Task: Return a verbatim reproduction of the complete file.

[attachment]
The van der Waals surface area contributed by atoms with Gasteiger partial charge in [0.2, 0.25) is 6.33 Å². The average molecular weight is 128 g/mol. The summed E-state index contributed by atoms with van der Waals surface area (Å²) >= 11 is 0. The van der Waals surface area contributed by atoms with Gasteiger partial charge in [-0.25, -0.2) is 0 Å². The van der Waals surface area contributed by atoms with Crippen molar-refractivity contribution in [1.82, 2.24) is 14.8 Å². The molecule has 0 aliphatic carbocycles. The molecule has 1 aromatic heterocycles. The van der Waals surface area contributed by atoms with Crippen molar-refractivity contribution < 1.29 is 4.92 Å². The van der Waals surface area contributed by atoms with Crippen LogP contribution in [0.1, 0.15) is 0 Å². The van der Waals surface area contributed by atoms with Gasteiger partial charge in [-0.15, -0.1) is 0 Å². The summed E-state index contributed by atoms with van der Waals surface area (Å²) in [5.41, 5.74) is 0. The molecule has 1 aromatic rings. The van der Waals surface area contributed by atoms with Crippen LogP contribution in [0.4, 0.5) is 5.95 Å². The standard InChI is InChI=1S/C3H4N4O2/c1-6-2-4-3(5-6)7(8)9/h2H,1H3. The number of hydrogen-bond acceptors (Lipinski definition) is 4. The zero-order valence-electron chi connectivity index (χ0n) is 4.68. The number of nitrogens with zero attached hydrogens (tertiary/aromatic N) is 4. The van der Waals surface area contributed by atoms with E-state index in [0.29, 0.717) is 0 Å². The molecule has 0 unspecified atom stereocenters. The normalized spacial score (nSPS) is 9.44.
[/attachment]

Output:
The van der Waals surface area contributed by atoms with Gasteiger partial charge in [0.2, 0.25) is 6.33 Å². The average molecular weight is 128 g/mol. The summed E-state index contributed by atoms with van der Waals surface area (Å²) >= 11 is 0. The van der Waals surface area contributed by atoms with Gasteiger partial charge in [-0.25, -0.2) is 0 Å². The van der Waals surface area contributed by atoms with Crippen molar-refractivity contribution in [1.82, 2.24) is 14.8 Å². The molecule has 0 aliphatic carbocycles. The molecule has 1 aromatic heterocycles. The van der Waals surface area contributed by atoms with Crippen molar-refractivity contribution < 1.29 is 4.92 Å². The van der Waals surface area contributed by atoms with Crippen LogP contribution in [0.1, 0.15) is 0 Å². The van der Waals surface area contributed by atoms with Gasteiger partial charge in [-0.15, -0.1) is 0 Å². The summed E-state index contributed by atoms with van der Waals surface area (Å²) in [5.41, 5.74) is 0. The molecule has 1 aromatic rings. The van der Waals surface area contributed by atoms with Crippen LogP contribution in [0.4, 0.5) is 5.95 Å². The standard InChI is InChI=1S/C3H4N4O2/c1-6-2-4-3(5-6)7(8)9/h2H,1H3. The number of hydrogen-bond acceptors (Lipinski definition) is 4. The zero-order valence-electron chi connectivity index (χ0n) is 4.68. The number of nitrogens with zero attached hydrogens (tertiary/aromatic N) is 4. The van der Waals surface area contributed by atoms with E-state index in [0.29, 0.717) is 0 Å². The molecule has 0 unspecified atom stereocenters. The normalized spacial score (nSPS) is 9.44.